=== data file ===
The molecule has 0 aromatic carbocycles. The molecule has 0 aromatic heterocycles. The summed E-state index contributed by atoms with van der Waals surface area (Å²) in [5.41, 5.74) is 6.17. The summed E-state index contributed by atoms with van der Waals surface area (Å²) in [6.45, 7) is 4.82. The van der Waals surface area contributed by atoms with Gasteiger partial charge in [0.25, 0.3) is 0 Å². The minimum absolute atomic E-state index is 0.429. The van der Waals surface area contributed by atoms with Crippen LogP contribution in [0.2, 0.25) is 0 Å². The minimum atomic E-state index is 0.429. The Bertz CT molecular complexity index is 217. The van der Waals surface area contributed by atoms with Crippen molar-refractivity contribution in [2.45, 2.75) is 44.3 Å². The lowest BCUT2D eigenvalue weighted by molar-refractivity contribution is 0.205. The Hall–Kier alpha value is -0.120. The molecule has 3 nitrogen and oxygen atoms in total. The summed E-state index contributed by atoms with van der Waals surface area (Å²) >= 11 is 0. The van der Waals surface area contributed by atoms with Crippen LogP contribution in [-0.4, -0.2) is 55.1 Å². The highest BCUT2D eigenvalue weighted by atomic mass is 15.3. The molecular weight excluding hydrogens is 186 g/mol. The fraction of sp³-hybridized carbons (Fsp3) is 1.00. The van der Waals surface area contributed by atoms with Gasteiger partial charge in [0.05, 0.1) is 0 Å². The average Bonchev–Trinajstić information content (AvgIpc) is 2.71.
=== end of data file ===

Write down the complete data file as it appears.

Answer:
The molecule has 0 aromatic carbocycles. The molecule has 0 aromatic heterocycles. The summed E-state index contributed by atoms with van der Waals surface area (Å²) in [5.41, 5.74) is 6.17. The summed E-state index contributed by atoms with van der Waals surface area (Å²) in [6.45, 7) is 4.82. The van der Waals surface area contributed by atoms with Gasteiger partial charge in [0.25, 0.3) is 0 Å². The minimum absolute atomic E-state index is 0.429. The van der Waals surface area contributed by atoms with Crippen LogP contribution in [0.2, 0.25) is 0 Å². The minimum atomic E-state index is 0.429. The Bertz CT molecular complexity index is 217. The van der Waals surface area contributed by atoms with Crippen molar-refractivity contribution in [2.45, 2.75) is 44.3 Å². The lowest BCUT2D eigenvalue weighted by molar-refractivity contribution is 0.205. The Hall–Kier alpha value is -0.120. The molecule has 3 nitrogen and oxygen atoms in total. The summed E-state index contributed by atoms with van der Waals surface area (Å²) >= 11 is 0. The van der Waals surface area contributed by atoms with Crippen LogP contribution in [-0.4, -0.2) is 55.1 Å². The highest BCUT2D eigenvalue weighted by atomic mass is 15.3. The molecular weight excluding hydrogens is 186 g/mol. The fraction of sp³-hybridized carbons (Fsp3) is 1.00. The van der Waals surface area contributed by atoms with Gasteiger partial charge in [0.05, 0.1) is 0 Å². The average Bonchev–Trinajstić information content (AvgIpc) is 2.71.